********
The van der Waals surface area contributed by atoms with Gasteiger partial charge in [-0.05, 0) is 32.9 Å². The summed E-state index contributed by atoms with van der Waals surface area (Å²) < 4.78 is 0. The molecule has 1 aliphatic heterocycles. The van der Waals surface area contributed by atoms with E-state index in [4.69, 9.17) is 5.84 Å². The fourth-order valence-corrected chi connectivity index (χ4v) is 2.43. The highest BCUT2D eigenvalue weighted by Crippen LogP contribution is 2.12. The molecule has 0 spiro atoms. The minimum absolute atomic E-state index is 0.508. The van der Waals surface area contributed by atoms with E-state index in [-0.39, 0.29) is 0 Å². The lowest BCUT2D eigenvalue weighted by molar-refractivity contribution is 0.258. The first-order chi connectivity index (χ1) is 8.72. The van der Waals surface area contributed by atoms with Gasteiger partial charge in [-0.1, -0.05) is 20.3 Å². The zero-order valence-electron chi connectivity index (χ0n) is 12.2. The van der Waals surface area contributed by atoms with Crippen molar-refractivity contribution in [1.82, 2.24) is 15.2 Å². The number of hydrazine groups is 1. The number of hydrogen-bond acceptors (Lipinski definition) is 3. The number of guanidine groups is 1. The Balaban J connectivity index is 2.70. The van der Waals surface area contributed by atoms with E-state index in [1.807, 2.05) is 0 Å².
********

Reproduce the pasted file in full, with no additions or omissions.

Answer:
The van der Waals surface area contributed by atoms with Gasteiger partial charge in [-0.05, 0) is 32.9 Å². The summed E-state index contributed by atoms with van der Waals surface area (Å²) < 4.78 is 0. The molecule has 1 aliphatic heterocycles. The van der Waals surface area contributed by atoms with E-state index in [4.69, 9.17) is 5.84 Å². The fourth-order valence-corrected chi connectivity index (χ4v) is 2.43. The highest BCUT2D eigenvalue weighted by Crippen LogP contribution is 2.12. The molecule has 0 spiro atoms. The minimum absolute atomic E-state index is 0.508. The van der Waals surface area contributed by atoms with E-state index in [-0.39, 0.29) is 0 Å². The lowest BCUT2D eigenvalue weighted by molar-refractivity contribution is 0.258. The first-order chi connectivity index (χ1) is 8.72. The van der Waals surface area contributed by atoms with Gasteiger partial charge in [-0.1, -0.05) is 20.3 Å². The zero-order valence-electron chi connectivity index (χ0n) is 12.2. The van der Waals surface area contributed by atoms with Crippen molar-refractivity contribution in [1.82, 2.24) is 15.2 Å². The number of hydrazine groups is 1. The number of hydrogen-bond acceptors (Lipinski definition) is 3. The number of guanidine groups is 1. The Balaban J connectivity index is 2.70. The van der Waals surface area contributed by atoms with E-state index in [1.807, 2.05) is 0 Å².